A "quasi-sovereign" interest must be an interest of the State existing separate and apart from those injuries suffered individually by the State's citizens. See Georgia v. Tennessee Copper Co., 206 U.S. 230, 237, 51 L. Ed. 1038, 27 S. Ct. 618 (1907). What must be at stake is the State's independent interest, which generally arises from either (1) the State itself having suffered injury, such as direct damage to its economy, see, e.g., Pennsylvania v. West Virginia, 262 U.S. 553, 67 L. Ed. 1117, 43 S. Ct. 658 (1923) (suit to preclude restraints on the commercial flow of natural gas) or (2) the general public having suffered an injury so that no one individual has legal standing to sue, see, e.g., Missouri v. Illinois, 180 U.S. 208, 241, 45 L. Ed. 497, 21 S. Ct. 331 (1901) (suit to enjoin the discharge of sewage into the Mississippi River). Under either circumstance, the sine qua non for the State, which sues in its parens patriae capacity, is that damage has occurred to its interest apart from the interests of particular individuals who may have been affected. Georgia v. Pennsylvania R.R. Co., 324 U.S. 439, 451, 89 L. Ed. 1051, 65 S. Ct. 716 (1945).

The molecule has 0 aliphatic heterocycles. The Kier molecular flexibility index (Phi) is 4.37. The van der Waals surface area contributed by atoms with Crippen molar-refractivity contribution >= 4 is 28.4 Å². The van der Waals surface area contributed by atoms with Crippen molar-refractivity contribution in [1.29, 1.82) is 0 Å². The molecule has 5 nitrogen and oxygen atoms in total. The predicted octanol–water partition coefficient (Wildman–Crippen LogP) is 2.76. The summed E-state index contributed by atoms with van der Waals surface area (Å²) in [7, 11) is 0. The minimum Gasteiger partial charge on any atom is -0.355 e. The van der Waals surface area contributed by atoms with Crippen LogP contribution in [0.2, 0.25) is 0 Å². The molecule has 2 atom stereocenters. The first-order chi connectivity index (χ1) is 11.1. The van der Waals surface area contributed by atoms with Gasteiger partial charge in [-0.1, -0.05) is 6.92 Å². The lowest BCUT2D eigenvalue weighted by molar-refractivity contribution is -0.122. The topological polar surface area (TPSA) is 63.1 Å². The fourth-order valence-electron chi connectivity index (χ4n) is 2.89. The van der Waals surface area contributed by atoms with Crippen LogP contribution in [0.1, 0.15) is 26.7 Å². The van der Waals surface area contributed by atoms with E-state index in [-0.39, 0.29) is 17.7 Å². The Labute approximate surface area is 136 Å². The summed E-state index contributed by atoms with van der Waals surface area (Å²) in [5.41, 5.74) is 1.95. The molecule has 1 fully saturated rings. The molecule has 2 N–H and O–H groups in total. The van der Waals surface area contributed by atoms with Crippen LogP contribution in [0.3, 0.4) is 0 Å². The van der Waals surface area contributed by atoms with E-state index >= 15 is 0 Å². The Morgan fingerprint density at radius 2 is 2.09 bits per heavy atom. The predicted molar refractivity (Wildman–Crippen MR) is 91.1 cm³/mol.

Here, the Commonwealth has failed to allege in its complaint that as sovereign its quasi-sovereign interests have been damaged. Indeed, even viewing the complaint in a manner most favorable to the plaintiff, see Melo-Sonics Corp. v. Cropp, 342 F.2d 856, 858-59 (3d Cir. 1965), it seeks monetary relief for only two categories of damages suffered. As we have discussed, its first claim is for damage to its own property. We have held that claim to be barred by the Commonwealth's failure to exhaust required administrative remedies. The second claim which it asserts is, in essence, a claim for relief for the injury suffered individually by its citizens and residents.

As to this latter claim, the Commonwealth does not allege any interest in its citizen's claims. As such, the Commonwealth's interest is not sufficient for it to maintain a parens patriae claim. For such a claim the State must show a direct interest of its own and not merely seek redress for injury to private parties, who, being the real parties in interest, could themselves have prosecuted their own particular claims. State of California v. Frito-Lay, Inc., 474 F.2d 774 (9th Cir. 1973), cert. denied, 412 U.S. 908, 36 L. Ed. 2d 974, 93 S. Ct. 2291 (1974). See In re Multidistrict Vehicle Air Pollution M.D.L. No. 31, 481 F.2d 122 (9th Cir. 1973), cert. denied, 414 U.S. 1045, 94 S. Ct. 551, 38 L. Ed. 2d 336 (1974); In re Motor Vehicle Air Pollution Control Equipment, 52 F.R.D. 398 (C.D. Cal. 1970); Philadelphia Housing Auth. v. American Radiator & Std. Sanitary Corp., 309 F. Supp. 1057, 1061 (E.D. Pa. 1969).*fn26